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A blow to the bulls: Key stock indexes fall through spring lows

How bad was it?

The U.S. stock market has suffered worse one-day losses since the spring sell-off began in late April, but Tuesday’s plunge was particularly disheartening to the bulls because they figured the market’s decline had run its course by early June.

Instead, fresh fears that the global economy could roll over in the second half of the year triggered heavy selling on Wall Street and abroad. Some of the selling may have been related to quarter-end portfolio shifts, but the bears had plenty of fundamental ammunition from the latest consumer confidence report, new data on China's economy and Europe's banking woes.

Just 284 stocks closed higher on the New York Stock Exchange, the smallest number since a mere 153 rose on May 20 -- the day of the infamous "flash crash."

Traderjune29 The Standard & Poor’s 500 index tumbled 33.33 points, or 3.1%, to 1,041.24, in the biggest one-day loss since it slumped 3.4% on June 4. Before that, the S&P had plummeted 3.9% on May 20.

But the index’s close of 1,041 on Tuesday was below the spring closing low of 1,050.47 on June 7.

That leaves the S&P down 14.5% from its spring peak of 1,217 reached April 23, and at its lowest level since Oct. 30.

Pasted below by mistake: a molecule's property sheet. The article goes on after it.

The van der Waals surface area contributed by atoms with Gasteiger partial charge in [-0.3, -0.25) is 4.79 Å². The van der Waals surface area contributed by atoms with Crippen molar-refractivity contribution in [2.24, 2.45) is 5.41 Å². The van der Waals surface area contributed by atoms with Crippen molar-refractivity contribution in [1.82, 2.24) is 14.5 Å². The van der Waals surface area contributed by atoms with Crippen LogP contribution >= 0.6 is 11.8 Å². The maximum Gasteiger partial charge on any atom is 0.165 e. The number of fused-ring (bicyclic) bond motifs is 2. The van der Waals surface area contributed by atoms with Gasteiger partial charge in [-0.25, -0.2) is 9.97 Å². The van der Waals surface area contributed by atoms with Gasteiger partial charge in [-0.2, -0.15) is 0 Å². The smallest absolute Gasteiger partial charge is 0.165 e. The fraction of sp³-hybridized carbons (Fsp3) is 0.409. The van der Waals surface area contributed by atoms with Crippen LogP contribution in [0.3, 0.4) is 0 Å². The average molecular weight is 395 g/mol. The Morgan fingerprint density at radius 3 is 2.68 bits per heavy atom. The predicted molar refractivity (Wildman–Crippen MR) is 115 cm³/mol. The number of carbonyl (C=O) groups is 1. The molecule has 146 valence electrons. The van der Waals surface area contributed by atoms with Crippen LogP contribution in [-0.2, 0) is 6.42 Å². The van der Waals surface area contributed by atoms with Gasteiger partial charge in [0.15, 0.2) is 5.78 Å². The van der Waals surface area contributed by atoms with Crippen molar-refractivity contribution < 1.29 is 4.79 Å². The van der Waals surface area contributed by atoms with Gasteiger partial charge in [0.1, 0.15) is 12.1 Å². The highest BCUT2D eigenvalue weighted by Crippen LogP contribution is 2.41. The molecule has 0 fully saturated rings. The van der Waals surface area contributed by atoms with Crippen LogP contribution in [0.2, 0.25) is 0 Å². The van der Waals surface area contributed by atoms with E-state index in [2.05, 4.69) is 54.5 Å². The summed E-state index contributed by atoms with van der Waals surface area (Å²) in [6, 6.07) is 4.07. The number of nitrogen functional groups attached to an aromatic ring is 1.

Bullish analysts obviously had been hoping to see the market hold above its spring lows.

The Nasdaq composite also fell through its previous low, diving 85.47 points, or 3.9%, to 2,135.18. The spring closing low was 2,158 on June 9.

Likewise, the Russell 2,000 small-stock index hit a new closing low in the latest sell-off, plummeting 4% to 615.96. It’s now off 17% from its April peak.

The declines in all of the major indexes from their spring highs still are in the range of a classic market “correction,” or short-term pullback, within a bull market.

Wall Street considers a drop of 10% to 20% in major indexes to be a correction. A decline beyond 20% is considered the start of a new bear market.

Of course, you never know until after the fact whether a correction is just the first leg down in a new bear market.

That, once again, is the agonizing question for investors.

-- Tom Petruno

Photo: A trader sits after hours at the NYSE on Tuesday. Credit: Keith Bedford / EPA

 
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